So I’ve been wanting to read this book for awhile and I finally got it at the library and read it in a few days time.
Here’s the Overview from Barnes & Noble:
Over the course of the last five years, Tim Tebow established himself as one of the greatest quarterbacks in the history of college football and a top prospect in the NFL. During that time he amassed an unparalleled resume—winning two BCS national championships, becoming the first sophomore in NCAA history to win the Heisman trophy, and in the face of massive public scrutiny, being drafted in the first round of the NFL draft by the Denver Broncos.
Now, in Through My Eyes, Tebow brings readers everywhere an inspirational memoir about life as he chose to live it, revealing how his faith and family values, combined with his relentless will to succeed, have molded him into the person that he is today. As the son of Christian missionaries, Tebow has a unique story to tell—from the circumstances of his birth, to his home-schooled roots, to his record-setting collegiate football career with the Florida Gators and everything else that took place in between.
At every step, Tebow’s life has defied convention and expectation. While aspects of his life have been well-documented, the stories have always been filtered through the opinions and words of others. Through My Eyes is his passionate, firsthand, never-before-told account of how it all really happened.
Here are a few excerpts I Loved!
page 16: “…So if everybody was doing the same thing, the normal and usual thing, I looked for a different way. The crowd, by definition, gravitates toward average, which could tend toward middle of the road or toward mediocrity. If we’re all special in the same way, then nobody really is. A view of that kind of life, I believe discounts the belief that God created each of us special, each with gifts and abilities like no one else’s. He create each of us different, fully intending that we would use our unique gifts and abilities to do what He created us to do.
You and I were created by God to be so much more than normal. My parents always told us that was true of each of my siblings and me.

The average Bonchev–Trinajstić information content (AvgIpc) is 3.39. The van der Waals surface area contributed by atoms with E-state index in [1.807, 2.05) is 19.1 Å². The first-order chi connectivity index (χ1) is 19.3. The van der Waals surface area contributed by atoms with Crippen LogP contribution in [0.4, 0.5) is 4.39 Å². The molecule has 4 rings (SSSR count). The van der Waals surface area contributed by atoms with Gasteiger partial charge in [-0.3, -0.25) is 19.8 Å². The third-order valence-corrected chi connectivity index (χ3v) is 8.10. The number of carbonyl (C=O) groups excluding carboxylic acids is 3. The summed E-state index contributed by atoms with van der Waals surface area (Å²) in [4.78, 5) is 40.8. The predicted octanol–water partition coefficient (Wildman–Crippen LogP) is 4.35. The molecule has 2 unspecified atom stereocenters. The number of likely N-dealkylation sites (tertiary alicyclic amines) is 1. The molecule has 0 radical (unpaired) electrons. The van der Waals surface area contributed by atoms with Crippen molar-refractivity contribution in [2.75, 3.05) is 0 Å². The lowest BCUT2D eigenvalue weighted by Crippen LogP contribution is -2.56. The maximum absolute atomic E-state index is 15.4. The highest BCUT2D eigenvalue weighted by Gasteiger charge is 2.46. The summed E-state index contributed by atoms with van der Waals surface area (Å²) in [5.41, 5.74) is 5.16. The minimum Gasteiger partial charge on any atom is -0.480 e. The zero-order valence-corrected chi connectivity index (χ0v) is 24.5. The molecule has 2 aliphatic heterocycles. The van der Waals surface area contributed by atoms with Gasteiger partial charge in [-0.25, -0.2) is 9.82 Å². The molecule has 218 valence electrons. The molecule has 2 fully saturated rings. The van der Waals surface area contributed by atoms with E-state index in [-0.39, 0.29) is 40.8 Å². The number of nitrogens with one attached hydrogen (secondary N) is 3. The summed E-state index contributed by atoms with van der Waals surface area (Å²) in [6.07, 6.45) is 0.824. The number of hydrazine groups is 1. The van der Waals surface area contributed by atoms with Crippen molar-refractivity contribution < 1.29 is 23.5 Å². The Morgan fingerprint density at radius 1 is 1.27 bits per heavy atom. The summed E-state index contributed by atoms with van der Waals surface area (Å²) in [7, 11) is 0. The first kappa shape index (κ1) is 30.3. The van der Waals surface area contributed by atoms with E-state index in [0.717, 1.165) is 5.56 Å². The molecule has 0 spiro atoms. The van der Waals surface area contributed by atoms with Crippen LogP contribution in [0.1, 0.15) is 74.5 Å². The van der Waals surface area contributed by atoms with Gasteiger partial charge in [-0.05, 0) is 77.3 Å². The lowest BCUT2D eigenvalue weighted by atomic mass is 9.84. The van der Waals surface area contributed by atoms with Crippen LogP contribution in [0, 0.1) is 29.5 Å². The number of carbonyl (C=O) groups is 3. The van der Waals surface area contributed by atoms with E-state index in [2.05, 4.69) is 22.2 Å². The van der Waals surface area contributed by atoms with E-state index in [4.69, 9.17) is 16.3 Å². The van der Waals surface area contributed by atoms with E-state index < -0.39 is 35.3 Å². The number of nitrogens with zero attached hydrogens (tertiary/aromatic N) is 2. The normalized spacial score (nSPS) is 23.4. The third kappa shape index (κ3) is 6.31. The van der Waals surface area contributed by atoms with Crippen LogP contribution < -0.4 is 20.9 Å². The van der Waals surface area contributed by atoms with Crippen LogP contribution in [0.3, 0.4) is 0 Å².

Following the crowd is not a winning approach to life. In the end it’s a loser’s game, because we never become who God created us to be by trying to be like everybody else. I figured that out when I was five, but I couldn’t have expressed it then. I just knew that I wanted to be different in those areas that excited me, I wanted to be me – and then I began to understand that I wanted to be who God created me to be.”
page 69: “At the same time, there was a lot of attention on me and whether I would perform at the level everyone expected. In the lead-up to the season, I’d learned that Ken Murrah of Ponte Vedra Beach wanted to film a documentary about me, which was scheduled for broadcast on ESPN. It certainly fit within the framework of the admonition of Proverbs 27:2 to “Let another praise you, and not your own mouth; a stranger, and not your own lips.” It was flattering that they would want to do that, and even thought it was very well done, I couldn’t help but be pretty embarrassed by its filming. And the title was the worst part of the embarrassment.
The Chosen One.
They interviewed coaches, teammates, and other key people from my life. And while I didn’t really want the extra attention, it turned out to be really fun and led to other guys getting scholarships because of all the attention focused on our program. It was also a great Christian witness, because the final documentary showed my dad reading Bible verses.”
page 103: “Later in the game we ran a fake option right, and then I spun around to the left and threw a comeback screen to Dallas Baker. We scored on it – my first touchdown pass in college – but they call holding on Phil Trautwein. As we came back into the huddle, Phil, who was a sophomore, apologized to me. He was a hard worker, team leader, and a true asset. Of course he hadn’t meant to be penalized. I looked him straight in the eye and said, “No problem. That was only my first passing touchdown in college ever – don’t worry about it.” That became a running joke that I still remind him of.”
page 136 & 137: “…a day after the Auburn loss, Lousiana State students took it upon themselves to do their best to make me feel welcome as we prepared for our visit the following weekend.
It started with a few choice voicemails that Sunday afternoon. Not one of them was worth listening to, but sadly they needed to be heard so that appropriate measures and precautions could be taken. Message coming in like this one: “Hey, Tim Tebow, you’d better tell your family to stay inside because we’re going to find your parents tonight and they’re going to end up in serious pain.” Messages like that – uplifting, positive messages demonstrating good sportsmanship and goodwill toward all….By Monday afternoon, the calls were coming in constantly. My cell phone vibrated nonstop, and I had to keep it continually plugged in because the battery was dying every ninety minutes or so, without ever picking it up at all….As best I could figure, someone at LSU or in the surrounding area got my number and gave it out, and I was told that there were announcements at bars around Baton Rouge along the lines of, “This is Tim Tebow’s number. Call or text him and give him a hard time.”
As we were on the bus that Saturday afternoon heading into the stadium, Jim Tartt, our junior offensive lineman, reached over and grabbed my perpetually buzzing phone. He answered, at random, one of the many calls still coming in, and exploded at the caller. It wasn’t pretty but I was glad I had Jim on my side. The caller probably thought it was me letting him have it. Oh well….”
So all that to say, I’m buying this book!
Also, there’s been quite a bit of news about him lately…check out this article for just a sample.